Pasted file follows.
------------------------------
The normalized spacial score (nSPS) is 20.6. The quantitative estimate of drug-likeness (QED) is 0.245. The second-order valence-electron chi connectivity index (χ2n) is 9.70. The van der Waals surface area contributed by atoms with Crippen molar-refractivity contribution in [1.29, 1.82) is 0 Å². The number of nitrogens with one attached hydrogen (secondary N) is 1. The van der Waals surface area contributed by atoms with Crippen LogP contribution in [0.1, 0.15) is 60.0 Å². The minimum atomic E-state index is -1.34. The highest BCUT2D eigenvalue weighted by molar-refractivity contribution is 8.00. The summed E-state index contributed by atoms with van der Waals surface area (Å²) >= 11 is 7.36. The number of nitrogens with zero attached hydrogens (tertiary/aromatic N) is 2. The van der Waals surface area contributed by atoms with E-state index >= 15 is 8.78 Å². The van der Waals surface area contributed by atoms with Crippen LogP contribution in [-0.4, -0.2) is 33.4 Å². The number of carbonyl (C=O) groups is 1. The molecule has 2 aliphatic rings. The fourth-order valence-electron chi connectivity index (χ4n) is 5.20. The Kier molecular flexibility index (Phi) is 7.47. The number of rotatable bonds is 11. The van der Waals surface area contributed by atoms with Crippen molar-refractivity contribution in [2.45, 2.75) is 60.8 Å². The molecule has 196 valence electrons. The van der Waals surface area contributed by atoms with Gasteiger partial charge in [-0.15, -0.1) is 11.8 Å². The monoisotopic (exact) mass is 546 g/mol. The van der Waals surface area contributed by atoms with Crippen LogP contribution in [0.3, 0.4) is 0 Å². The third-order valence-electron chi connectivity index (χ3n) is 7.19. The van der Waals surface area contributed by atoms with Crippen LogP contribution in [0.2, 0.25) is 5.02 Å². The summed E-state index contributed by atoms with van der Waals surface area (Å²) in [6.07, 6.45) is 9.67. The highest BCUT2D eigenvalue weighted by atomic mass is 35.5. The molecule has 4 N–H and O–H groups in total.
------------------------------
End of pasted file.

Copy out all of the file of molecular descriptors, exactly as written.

The normalized spacial score (nSPS) is 20.6. The quantitative estimate of drug-likeness (QED) is 0.245. The second-order valence-electron chi connectivity index (χ2n) is 9.70. The van der Waals surface area contributed by atoms with Crippen molar-refractivity contribution in [1.29, 1.82) is 0 Å². The number of nitrogens with one attached hydrogen (secondary N) is 1. The van der Waals surface area contributed by atoms with Crippen LogP contribution in [0.1, 0.15) is 60.0 Å². The minimum atomic E-state index is -1.34. The highest BCUT2D eigenvalue weighted by molar-refractivity contribution is 8.00. The summed E-state index contributed by atoms with van der Waals surface area (Å²) >= 11 is 7.36. The number of nitrogens with zero attached hydrogens (tertiary/aromatic N) is 2. The van der Waals surface area contributed by atoms with E-state index >= 15 is 8.78 Å². The van der Waals surface area contributed by atoms with Crippen LogP contribution in [-0.4, -0.2) is 33.4 Å². The number of carbonyl (C=O) groups is 1. The molecule has 2 aliphatic rings. The fourth-order valence-electron chi connectivity index (χ4n) is 5.20. The Kier molecular flexibility index (Phi) is 7.47. The number of rotatable bonds is 11. The van der Waals surface area contributed by atoms with Crippen molar-refractivity contribution in [2.45, 2.75) is 60.8 Å². The molecule has 196 valence electrons. The van der Waals surface area contributed by atoms with Gasteiger partial charge in [-0.15, -0.1) is 11.8 Å². The monoisotopic (exact) mass is 546 g/mol. The van der Waals surface area contributed by atoms with Crippen LogP contribution in [0.3, 0.4) is 0 Å². The third-order valence-electron chi connectivity index (χ3n) is 7.19. The van der Waals surface area contributed by atoms with Crippen LogP contribution in [0.2, 0.25) is 5.02 Å². The summed E-state index contributed by atoms with van der Waals surface area (Å²) in [6.07, 6.45) is 9.67. The highest BCUT2D eigenvalue weighted by atomic mass is 35.5. The molecule has 4 N–H and O–H groups in total.